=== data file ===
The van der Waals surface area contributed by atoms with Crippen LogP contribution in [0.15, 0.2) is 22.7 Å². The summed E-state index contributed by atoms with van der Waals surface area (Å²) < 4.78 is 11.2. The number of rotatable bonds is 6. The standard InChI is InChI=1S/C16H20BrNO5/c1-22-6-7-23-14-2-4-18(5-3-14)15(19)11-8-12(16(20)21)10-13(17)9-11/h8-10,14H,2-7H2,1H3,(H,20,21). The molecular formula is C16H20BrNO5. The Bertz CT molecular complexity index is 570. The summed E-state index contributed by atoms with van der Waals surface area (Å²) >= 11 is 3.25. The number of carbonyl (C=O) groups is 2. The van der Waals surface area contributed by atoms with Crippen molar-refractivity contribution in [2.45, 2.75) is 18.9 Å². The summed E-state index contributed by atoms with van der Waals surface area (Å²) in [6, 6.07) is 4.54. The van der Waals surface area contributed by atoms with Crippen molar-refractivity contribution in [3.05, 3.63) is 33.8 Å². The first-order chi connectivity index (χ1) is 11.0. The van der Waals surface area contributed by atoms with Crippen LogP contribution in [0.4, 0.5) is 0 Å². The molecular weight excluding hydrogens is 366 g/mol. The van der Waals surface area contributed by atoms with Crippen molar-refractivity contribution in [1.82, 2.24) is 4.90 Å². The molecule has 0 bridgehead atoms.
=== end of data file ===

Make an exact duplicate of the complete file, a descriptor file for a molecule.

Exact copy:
The van der Waals surface area contributed by atoms with Crippen LogP contribution in [0.15, 0.2) is 22.7 Å². The summed E-state index contributed by atoms with van der Waals surface area (Å²) < 4.78 is 11.2. The number of rotatable bonds is 6. The standard InChI is InChI=1S/C16H20BrNO5/c1-22-6-7-23-14-2-4-18(5-3-14)15(19)11-8-12(16(20)21)10-13(17)9-11/h8-10,14H,2-7H2,1H3,(H,20,21). The molecular formula is C16H20BrNO5. The Bertz CT molecular complexity index is 570. The summed E-state index contributed by atoms with van der Waals surface area (Å²) >= 11 is 3.25. The number of carbonyl (C=O) groups is 2. The van der Waals surface area contributed by atoms with Crippen molar-refractivity contribution in [2.45, 2.75) is 18.9 Å². The summed E-state index contributed by atoms with van der Waals surface area (Å²) in [6, 6.07) is 4.54. The van der Waals surface area contributed by atoms with Crippen molar-refractivity contribution in [3.05, 3.63) is 33.8 Å². The first-order chi connectivity index (χ1) is 11.0. The van der Waals surface area contributed by atoms with Crippen LogP contribution in [0.4, 0.5) is 0 Å². The molecular weight excluding hydrogens is 366 g/mol. The van der Waals surface area contributed by atoms with Crippen molar-refractivity contribution in [1.82, 2.24) is 4.90 Å². The molecule has 0 bridgehead atoms.